Commercial and Government Cities

James Fallows has an interesting post on the difference between Beijing and Shanghai. He goes on illustrate this with photographs of the two cities and goes on to make a prediction

Rather the question is why the look and feel of Beijing seem so clearly the represent the direction Chinese cities are heading. To oversimplify what this means: although Shanghai probably contains more people than Beijing, it feels smaller. The roads are narrower, they’re more likely to bend or twist, the city unfolds on a smaller scale of neighborhoods and courtyards and little houses. Beijing is bigger and squarer and broader and more grandly imposing.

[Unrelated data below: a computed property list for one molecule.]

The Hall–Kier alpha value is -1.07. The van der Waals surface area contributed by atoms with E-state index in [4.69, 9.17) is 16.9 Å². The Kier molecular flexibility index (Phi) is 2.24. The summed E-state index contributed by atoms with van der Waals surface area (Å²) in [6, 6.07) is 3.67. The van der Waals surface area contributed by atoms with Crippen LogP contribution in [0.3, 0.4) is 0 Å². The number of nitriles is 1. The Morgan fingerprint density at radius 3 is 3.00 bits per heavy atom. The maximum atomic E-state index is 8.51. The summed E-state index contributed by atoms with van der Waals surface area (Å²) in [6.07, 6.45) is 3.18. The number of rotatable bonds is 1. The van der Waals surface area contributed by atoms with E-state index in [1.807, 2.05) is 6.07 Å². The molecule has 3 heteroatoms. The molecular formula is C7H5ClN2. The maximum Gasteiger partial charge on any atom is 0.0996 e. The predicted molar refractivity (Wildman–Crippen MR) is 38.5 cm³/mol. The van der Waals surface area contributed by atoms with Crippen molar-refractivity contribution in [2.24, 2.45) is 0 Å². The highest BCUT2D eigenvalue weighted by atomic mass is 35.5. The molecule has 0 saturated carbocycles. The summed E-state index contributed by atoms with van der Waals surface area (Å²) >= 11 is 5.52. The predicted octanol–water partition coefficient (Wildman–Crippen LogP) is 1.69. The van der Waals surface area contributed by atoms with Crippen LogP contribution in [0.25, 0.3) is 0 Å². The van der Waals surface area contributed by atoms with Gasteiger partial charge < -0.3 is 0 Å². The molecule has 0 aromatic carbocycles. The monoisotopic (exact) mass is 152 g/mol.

Looking at this it seems  that Beijing and Shanghai seem to follow the classic dichotomy of Commercial and Goverment driven cities. I can prety much say the same of the differences between Bombay and Delhi, Washington DC and New York, Dubai and Riyadh, Kuala Lumpur and Singapore.

Commercial cities are by nature compact and twisty and influenced by outsiders. Government cities are planned and spread out. There is no reason why other cities in China are going to follow the same development model as Beijing. Just as Bangalore looks nothing like Delhi.


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